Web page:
Care of Rubber Plants


The rubber plant is from the Ficus family, and is also called Ficus elastica. Known for its green, leathery leaves, the ficus has its origins in India, Southeast Asia and the Malaysian Archipelago, according to the University of Minnesota Extension. Due to their history in tropical and subtropical areas, the rubber plant is resistant to heat--but cold temperatures are a Ficus elastica's worst enemy. Other than keeping your ficus warm, you'll need to tend to a few other needs to keep your rubber plant healthy.

Step 1

Plant the rubber tree in a commercial potting soil in a pot with good drainage, and place the tree near a window so it receives full sunlight, or bright to medium light, advises the University of Minnesota.

Step 2

Set the household temperature at 80 degrees F during the daytime, and 65 degrees F during the evening, suggests Colorado State University. Do not keep the plant near a drafty window during the winter, as the cold air will cause leaf drop and potential death.

Step 3

Water the ficus until water pours out of the drainage holes at the bottom of the pot. Use lukewarm, or room-temperature water. Remove the extra water that collects underneath the pot after the soil has had a few minutes to absorb the water.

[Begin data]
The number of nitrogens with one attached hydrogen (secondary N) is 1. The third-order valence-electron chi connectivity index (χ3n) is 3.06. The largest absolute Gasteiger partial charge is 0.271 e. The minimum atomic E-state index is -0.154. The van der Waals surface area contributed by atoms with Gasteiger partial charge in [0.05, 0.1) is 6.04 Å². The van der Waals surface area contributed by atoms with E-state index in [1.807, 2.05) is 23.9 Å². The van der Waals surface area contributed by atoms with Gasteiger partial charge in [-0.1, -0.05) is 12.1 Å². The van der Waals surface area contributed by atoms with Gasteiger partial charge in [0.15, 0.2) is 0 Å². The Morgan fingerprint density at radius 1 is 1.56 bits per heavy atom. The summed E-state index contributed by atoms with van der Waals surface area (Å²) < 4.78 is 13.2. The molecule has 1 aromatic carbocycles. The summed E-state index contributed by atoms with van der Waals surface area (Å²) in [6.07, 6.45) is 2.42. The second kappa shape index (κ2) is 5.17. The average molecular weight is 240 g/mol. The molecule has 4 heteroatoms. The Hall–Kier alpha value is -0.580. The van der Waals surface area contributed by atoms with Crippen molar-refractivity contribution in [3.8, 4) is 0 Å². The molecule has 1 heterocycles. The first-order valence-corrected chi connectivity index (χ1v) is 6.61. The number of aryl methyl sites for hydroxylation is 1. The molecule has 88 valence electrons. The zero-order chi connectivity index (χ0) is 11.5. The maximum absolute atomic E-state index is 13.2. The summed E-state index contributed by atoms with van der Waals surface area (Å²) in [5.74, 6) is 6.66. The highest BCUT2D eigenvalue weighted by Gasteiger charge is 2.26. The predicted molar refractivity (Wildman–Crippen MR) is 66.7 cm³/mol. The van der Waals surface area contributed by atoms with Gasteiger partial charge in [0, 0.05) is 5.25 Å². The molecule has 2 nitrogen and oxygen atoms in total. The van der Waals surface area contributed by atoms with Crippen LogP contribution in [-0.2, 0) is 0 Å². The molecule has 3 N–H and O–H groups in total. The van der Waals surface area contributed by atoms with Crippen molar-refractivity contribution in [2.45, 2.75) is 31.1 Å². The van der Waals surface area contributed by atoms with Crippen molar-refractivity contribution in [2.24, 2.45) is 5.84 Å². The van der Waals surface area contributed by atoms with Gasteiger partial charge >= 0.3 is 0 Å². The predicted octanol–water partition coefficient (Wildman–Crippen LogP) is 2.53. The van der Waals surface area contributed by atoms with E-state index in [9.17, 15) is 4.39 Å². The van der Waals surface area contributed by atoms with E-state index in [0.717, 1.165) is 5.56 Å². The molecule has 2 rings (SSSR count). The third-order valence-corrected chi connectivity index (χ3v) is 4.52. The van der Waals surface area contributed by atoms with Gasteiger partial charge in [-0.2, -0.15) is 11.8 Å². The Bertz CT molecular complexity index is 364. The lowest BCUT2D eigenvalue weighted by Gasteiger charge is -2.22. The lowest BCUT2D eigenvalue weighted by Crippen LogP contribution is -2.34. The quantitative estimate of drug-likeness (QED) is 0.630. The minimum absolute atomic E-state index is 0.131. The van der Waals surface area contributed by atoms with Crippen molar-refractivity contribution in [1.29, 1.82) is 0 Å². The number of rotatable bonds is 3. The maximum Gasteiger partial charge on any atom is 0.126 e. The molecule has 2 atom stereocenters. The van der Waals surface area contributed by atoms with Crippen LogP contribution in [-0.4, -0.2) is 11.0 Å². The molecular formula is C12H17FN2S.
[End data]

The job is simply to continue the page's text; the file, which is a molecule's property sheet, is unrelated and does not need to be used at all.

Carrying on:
Step 4

Wipe the leaves of the rubber plant regularly to remove dust. Dust prevents light from reaching the leaves.

Step 5

Fertilize the plant every month using a water-soluble fertilizer--1 tsp. per 1 gallon of water, says Purdue University. A 20-20-20, 5-10-5, 4-12-4 or 7-7-7 fertilizer is acceptable.

Things You'll Need

  • Cloth
  • Water-soluble, complete fertilizer


  • Colorado State University Extension: Rubber Plant
  • Purdue University Cooperative Extension: Indoor Plant Care
  • University of Minnesota Extension: Rubber Trees, Weeping Figs, and other Friendly Ficus
Keywords: rubber plant, rubber plant care, growing rubber plant, Ficus elastica care

About this Author

Cleveland Van Cecil is a freelancer writer specializing in technology. He has been a freelance writer for three years and has published extensively on, writing articles on subjects as diverse as boat motors and hydroponic gardening. Van Cecil has a Bachelor of Arts in liberal arts from Baldwin-Wallace College.